TUSCALOOSA, Ala. — Alabama men’s basketball coach Nate Oats maintains that he believes the university and his program have done the right thing in continuing to allow star freshman forward Brandon Miller to play after his name appeared in connection with a January shooting.
“We’ve been taking it very seriously from Day 1. The first minute that I got the information, I called [AD] Greg [Byrne] and we talked about it and the severity of it,” Oats said at a news conference. “Greg, I thought, did a great job addressing those comments on Wednesday, and I really don’t have much to add to it.
“We feel like we’ve done the right thing in this case. So I’m going to leave it at that with Greg’s comments.”
Miller’s name was mentioned in testimony Tuesday by investigator Branden Culpepper as having driven the vehicle containing the gun used in the shooting to his then-teammate, Darius Miles, who had asked Miller to bring him the weapon.
Miles, who has since been removed from the Crimson Tide’s program, and Michael Lynn Davis face capital murder charges in the death of 23-year-old Jamea Jonae Harris, who was shot near campus in the early morning hours of Jan. 15. Miles admitted to providing the gun used in the shooting, according to investigators, but said Davis fired the weapon.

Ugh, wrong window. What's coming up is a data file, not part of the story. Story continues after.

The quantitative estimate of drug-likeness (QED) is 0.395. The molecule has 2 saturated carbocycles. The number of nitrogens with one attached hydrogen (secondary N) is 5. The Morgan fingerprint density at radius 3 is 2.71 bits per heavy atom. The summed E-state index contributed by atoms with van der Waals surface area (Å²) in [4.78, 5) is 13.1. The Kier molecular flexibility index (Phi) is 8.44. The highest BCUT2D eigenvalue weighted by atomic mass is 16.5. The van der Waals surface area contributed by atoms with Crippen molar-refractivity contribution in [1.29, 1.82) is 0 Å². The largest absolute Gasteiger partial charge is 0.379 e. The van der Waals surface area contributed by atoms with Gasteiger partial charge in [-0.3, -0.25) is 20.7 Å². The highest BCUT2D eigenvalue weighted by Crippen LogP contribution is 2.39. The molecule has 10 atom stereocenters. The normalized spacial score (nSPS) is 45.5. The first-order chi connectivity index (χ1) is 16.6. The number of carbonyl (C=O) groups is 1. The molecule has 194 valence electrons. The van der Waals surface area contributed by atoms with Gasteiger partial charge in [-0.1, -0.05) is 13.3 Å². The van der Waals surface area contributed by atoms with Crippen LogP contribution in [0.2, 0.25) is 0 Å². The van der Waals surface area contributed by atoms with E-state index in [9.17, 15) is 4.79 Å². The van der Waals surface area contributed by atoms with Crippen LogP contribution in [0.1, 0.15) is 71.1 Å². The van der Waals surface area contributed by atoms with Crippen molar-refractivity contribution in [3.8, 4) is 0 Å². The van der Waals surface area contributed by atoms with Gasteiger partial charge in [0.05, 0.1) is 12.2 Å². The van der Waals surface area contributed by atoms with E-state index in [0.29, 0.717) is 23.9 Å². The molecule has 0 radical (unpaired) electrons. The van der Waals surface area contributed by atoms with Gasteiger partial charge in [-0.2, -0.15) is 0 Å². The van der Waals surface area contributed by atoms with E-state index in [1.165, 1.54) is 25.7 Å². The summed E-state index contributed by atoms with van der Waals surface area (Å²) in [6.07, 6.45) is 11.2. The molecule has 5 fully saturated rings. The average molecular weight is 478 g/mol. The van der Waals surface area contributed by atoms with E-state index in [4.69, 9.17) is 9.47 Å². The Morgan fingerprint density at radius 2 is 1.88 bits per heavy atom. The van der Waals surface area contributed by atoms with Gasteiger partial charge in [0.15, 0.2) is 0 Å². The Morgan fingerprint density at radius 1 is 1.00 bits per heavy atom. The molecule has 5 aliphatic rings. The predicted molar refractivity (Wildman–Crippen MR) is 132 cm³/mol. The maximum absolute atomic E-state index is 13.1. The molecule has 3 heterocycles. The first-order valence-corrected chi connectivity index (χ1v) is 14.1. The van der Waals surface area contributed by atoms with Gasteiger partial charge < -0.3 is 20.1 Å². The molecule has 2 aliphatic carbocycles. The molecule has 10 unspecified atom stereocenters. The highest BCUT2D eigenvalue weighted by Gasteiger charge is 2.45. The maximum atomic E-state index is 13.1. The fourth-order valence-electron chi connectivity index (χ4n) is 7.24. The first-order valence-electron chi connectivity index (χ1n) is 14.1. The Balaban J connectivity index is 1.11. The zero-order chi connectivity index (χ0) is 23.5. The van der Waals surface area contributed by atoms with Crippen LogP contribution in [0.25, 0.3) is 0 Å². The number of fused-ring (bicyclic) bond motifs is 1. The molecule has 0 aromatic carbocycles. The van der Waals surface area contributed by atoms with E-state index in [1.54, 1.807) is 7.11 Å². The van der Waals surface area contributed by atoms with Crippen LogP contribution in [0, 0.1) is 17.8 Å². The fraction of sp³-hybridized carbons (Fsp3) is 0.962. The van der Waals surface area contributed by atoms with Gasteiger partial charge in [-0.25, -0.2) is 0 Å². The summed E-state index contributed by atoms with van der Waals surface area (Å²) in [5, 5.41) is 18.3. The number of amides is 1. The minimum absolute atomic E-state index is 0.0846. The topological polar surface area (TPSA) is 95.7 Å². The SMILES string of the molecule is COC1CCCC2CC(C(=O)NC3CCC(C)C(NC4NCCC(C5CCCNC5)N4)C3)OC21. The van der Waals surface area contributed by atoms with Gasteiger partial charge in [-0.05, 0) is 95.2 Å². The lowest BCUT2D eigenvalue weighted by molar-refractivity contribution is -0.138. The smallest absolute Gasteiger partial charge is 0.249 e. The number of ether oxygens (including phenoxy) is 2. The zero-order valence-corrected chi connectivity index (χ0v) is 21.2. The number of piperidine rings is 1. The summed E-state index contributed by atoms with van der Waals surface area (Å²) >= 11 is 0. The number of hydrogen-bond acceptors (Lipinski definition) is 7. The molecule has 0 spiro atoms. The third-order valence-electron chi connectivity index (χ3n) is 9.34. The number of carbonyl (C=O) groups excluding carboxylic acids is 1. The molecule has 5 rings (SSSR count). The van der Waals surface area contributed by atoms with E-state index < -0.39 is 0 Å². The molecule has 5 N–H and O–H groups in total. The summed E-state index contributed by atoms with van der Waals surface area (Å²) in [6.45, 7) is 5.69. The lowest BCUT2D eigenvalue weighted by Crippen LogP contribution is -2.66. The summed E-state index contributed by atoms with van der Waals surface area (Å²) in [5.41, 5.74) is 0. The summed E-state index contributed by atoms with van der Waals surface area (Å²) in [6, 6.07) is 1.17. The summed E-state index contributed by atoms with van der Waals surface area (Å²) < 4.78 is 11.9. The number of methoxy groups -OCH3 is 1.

Miller has not been charged with a crime, and Tuscaloosa Chief Deputy District Attorney Paula Whitley told AL.com on Tuesday that “there’s nothing we could charge [Miller] with.”
Byrne told ESPN in an interview on the “College GameDay” podcast Wednesday that some of the “new information” that emerged — such as Miles’ text message asking Miller to bring the gun to the scene — affected the school’s decision to allow Miller to play Wednesday against South Carolina.
Miller went on to score a career-high 41 points in the 78-76 overtime win over the Gamecocks. It was the most points by a freshman in a Division I game this season and the most by an Alabama freshman in program history.
Jim Standridge, one of the attorneys representing Miller, also released a statement Wednesday saying Miller never saw Miles’ handgun and that it was “concealed under some clothing in the back seat” of Miller’s car. Standridge added that Miller never touched the gun nor was involved in its exchange to Davis, the alleged shooter.
Miller, whose windshield was hit by gunfire, left the scene when the shooting started.
Oats said he believed his players understood the gravity of the matter and that he believes the headspace of his team is “pretty good” entering Saturday’s home game against Arkansas.
When Oats was asked Friday if there had been changes to the oversight of his players following the shooting, he said he has spoken with them about the incident multiple times.
“Life’s fluid. Different circumstances bring up different areas to talk about. There’s different areas you need to educate your players on,” Oats said. “The world changes. As we’ve come across different situations, it’s hard to predict everything that everybody is going to get into. We’ve taken the opportunities as a basketball program and as an athletic department and as a university as a whole to address situations that have come up and taking that opportunity to educate our guys on different things like this.
“So the answer is yes, we’re using this as an opportunity to educate our players on stuff that hopefully will help them for the rest of their lives.”
Information from ESPN’s Jeff Borzello was used in this report.